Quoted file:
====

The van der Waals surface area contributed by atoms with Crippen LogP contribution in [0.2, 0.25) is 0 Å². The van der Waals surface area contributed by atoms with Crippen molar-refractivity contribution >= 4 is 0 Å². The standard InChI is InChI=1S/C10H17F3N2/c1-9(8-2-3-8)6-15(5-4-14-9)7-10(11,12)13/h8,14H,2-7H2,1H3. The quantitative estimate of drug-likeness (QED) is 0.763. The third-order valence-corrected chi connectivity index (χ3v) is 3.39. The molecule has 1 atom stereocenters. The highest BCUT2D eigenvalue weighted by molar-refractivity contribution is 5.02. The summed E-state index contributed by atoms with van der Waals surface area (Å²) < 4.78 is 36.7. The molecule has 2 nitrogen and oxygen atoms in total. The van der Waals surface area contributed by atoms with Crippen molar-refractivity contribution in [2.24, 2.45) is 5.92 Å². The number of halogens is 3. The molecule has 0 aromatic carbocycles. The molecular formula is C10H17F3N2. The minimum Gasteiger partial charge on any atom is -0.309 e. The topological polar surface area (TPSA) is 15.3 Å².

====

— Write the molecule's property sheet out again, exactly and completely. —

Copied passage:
The van der Waals surface area contributed by atoms with Crippen LogP contribution in [0.2, 0.25) is 0 Å². The van der Waals surface area contributed by atoms with Crippen molar-refractivity contribution >= 4 is 0 Å². The standard InChI is InChI=1S/C10H17F3N2/c1-9(8-2-3-8)6-15(5-4-14-9)7-10(11,12)13/h8,14H,2-7H2,1H3. The quantitative estimate of drug-likeness (QED) is 0.763. The third-order valence-corrected chi connectivity index (χ3v) is 3.39. The molecule has 1 atom stereocenters. The highest BCUT2D eigenvalue weighted by molar-refractivity contribution is 5.02. The summed E-state index contributed by atoms with van der Waals surface area (Å²) < 4.78 is 36.7. The molecule has 2 nitrogen and oxygen atoms in total. The van der Waals surface area contributed by atoms with Crippen molar-refractivity contribution in [2.24, 2.45) is 5.92 Å². The number of halogens is 3. The molecule has 0 aromatic carbocycles. The molecular formula is C10H17F3N2. The minimum Gasteiger partial charge on any atom is -0.309 e. The topological polar surface area (TPSA) is 15.3 Å².